ANN/THE STAR – “My body shall give rise to a diverse array of plants to sustain our community. From my flesh shall sprout rice, my head shall become the coconut, my bones shall transform into tapioca, my toes shall yield ginger, my teeth shall embody maize, and my knees shall bear yams. Henceforth, our people shall never endure hunger again.”
These words welcome visitors as they enter the Pagar & Padi exhibition space at The Back Room gallery in the Zhongshan building, Kuala Lumpur, Malaysia. They are inscribed in the language of the Dusun people, recounting the legendary tale of Huminodun, whose selfless sacrifice is believed to have bestowed the gift of paddy crops upon the famine-stricken people of Sabah.
Another word of note that you’ll encounter is JAMIN (guarantee in Bahasa Malaysia), spelled out on the wall using photographs. This refers to the guarantee made to the people of Sabah when it agreed to join Malaysia in 1963.
The Pagar & Padi exhibition shares the underlying message and process behind the six metre piece of land art in the foothills of Mount Kinabalu by Sabahan artist Gindung Mc Feddy Simon and Sarawak-based British artist Catriona Maddocks, created as a reminder of that guarantee using paddy crops.
AN OATH TO KEEP
Simon, who is a co-founder of art collective Pangrok Sulap, said that the idea for the project was inspired by the Keningau Oath Stone.
“In 1964, the oath stone was erected to commemorate the formation of Malaysia and the terms by which Sabah agreed to its role in the building of the Malaysian nation.
“We chose the word jamin for the project because the plaque on the oath stone stated that the Malaysian government guaranteed (Kerajaan Malaysia jamin) the people of Sabah the rights to freedom of religion, land autonomy and the practice of customs and traditions,” said Simon.
“Paddy farming remains a significant cultural activity to the rural communities in Sabah, so when we were talking about the jamin, it was natural to take that cultural practice and present it in an art context,” added Maddocks. In October 2022, the duo participated in the annual paddy-planting event, known to the Dusun as mongomot. Using heirloom rice that has been in Simon’s family for generations, the crops were arranged to spell out the word JAMIN in a three-acre plot of land in Ranau owned by Simon.
Six months later, in April 2023, the artists personally harvested the paddy and documented the process through drone photography and videography. “This project ties together the themes of indigenous identity and its connection to the land, as well as nationhood,” shared Maddocks.
Beyond that, the work also celebrates the role that paddy plays in the daily lives and traditional belief systems of ethnic Sabahans, as well as the practice of community members coming together in the spirit of gotong-royong (collective clean-up) to assist one another in the annual harvest.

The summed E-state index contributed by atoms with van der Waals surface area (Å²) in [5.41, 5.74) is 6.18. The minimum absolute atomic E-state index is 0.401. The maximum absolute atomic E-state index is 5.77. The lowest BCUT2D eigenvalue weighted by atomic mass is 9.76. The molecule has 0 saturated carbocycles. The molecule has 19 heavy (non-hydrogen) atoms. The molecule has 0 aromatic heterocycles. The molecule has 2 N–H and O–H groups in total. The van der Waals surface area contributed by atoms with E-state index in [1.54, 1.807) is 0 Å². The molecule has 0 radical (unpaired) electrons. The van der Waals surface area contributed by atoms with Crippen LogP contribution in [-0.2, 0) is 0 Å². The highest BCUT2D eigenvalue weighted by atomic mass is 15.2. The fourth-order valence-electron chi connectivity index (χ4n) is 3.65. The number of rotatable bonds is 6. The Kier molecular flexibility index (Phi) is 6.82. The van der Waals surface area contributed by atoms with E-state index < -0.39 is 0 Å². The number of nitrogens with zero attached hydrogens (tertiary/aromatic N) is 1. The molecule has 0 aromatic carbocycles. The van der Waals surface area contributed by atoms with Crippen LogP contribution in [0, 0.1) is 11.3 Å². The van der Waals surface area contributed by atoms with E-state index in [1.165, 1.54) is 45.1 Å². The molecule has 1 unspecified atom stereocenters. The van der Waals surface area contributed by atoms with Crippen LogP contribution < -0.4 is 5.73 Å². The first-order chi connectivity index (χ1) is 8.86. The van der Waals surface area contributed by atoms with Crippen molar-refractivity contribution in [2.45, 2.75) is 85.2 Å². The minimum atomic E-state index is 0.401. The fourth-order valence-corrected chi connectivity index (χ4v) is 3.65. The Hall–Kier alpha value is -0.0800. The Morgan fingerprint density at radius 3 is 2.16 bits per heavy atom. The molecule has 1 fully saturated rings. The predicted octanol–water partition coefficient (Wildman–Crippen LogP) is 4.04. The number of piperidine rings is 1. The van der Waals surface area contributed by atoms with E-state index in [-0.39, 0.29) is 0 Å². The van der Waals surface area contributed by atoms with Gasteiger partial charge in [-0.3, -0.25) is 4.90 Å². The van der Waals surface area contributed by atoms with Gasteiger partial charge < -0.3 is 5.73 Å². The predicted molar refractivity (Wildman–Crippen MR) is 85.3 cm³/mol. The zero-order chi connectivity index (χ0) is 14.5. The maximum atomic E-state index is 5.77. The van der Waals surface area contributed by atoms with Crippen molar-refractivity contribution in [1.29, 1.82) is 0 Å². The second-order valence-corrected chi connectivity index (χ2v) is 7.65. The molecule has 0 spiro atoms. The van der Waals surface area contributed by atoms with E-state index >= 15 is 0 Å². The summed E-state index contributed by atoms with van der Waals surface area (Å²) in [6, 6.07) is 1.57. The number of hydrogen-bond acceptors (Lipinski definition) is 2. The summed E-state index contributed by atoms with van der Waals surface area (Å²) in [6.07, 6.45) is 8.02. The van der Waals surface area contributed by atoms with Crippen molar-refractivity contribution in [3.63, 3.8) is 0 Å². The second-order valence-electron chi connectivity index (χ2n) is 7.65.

“Paddy has been cultivated by communities in Borneo for countless generations. To take this significant staple food and utilise it to create an artwork has been really exciting, especially as we had the opportunity to work alongside local community members and learn from them the techniques, songs and taboos that have been passed down from their ancestors,” she added.
KEEPING TRADITIONS ALIVE
Pagar & Padi was first exhibited earlier this year at Kota-K Art Gallery, Kota Kinabalu, held during the nationally significant months of August and September, as 2023 marks the 60th year of Malaysia’s formation.
For the Kuala Lumpur exhibition, one half of the exhibition space holds the same installations as the original exhibition – a mountain of paddy grains harvested from the land art, a 13-minute video documenting the harvesting process and an installation featuring seven pieces of ragi, or yeast, on a tray.
According to Simon, the number seven is highly regarded by the Dusun people, featuring prominently in many of its folk tales and beliefs. “For example, when planting paddy, it is tradition to plant seven stalks of paddy first, and when you harvest, you take seven of the stalks out first,” he said, adding that the number seven has ties to the legend of Huminodun, whose spirit is believed to dwell in the paddy. The artists, who worked with Simon’s parents and members of the local community in the planting and harvesting of the paddy for the project, learned and adhered to traditional practices. In the video Jamin, you’ll see them whistling to call the wind to blow the paddy husks away and giving chickens as sogit (compensation in Dusun) to those who helped them with the harvest.
THE LAND REMEMBERS
In the other half of the exhibition, there’s a large circle of dirt and a short video showing the second planting of the land art, which took place early this month. “This is 25 kilogramme of soil from the land we planted on,” said Maddocks, gesturing at the dirt. She reveals that it was renowned Sabahan contemporary artist and co-founder of Kota-K Art Gallery, Yee I-Lann, who prompted the idea. “She told us at the original exhibition that actually, the guarantee had not been made to the paddy, but to the land. So we realised that if we wanted to talk about land rights, then we needed to bring the land along with us to Kuala Lumpur.”
Maddocks also shares that one unexpected result of the project was how in documenting the project, they were also able to capture the changes that happened around the area.
“When we returned for the second planting, we were able to see a new road that had been built. The weather was also a lot drier than it should be at this time of year, which affects the paddy crops, so we were also able to capture the effects of climate change and how it impacts the local community.” – Hanis Maketab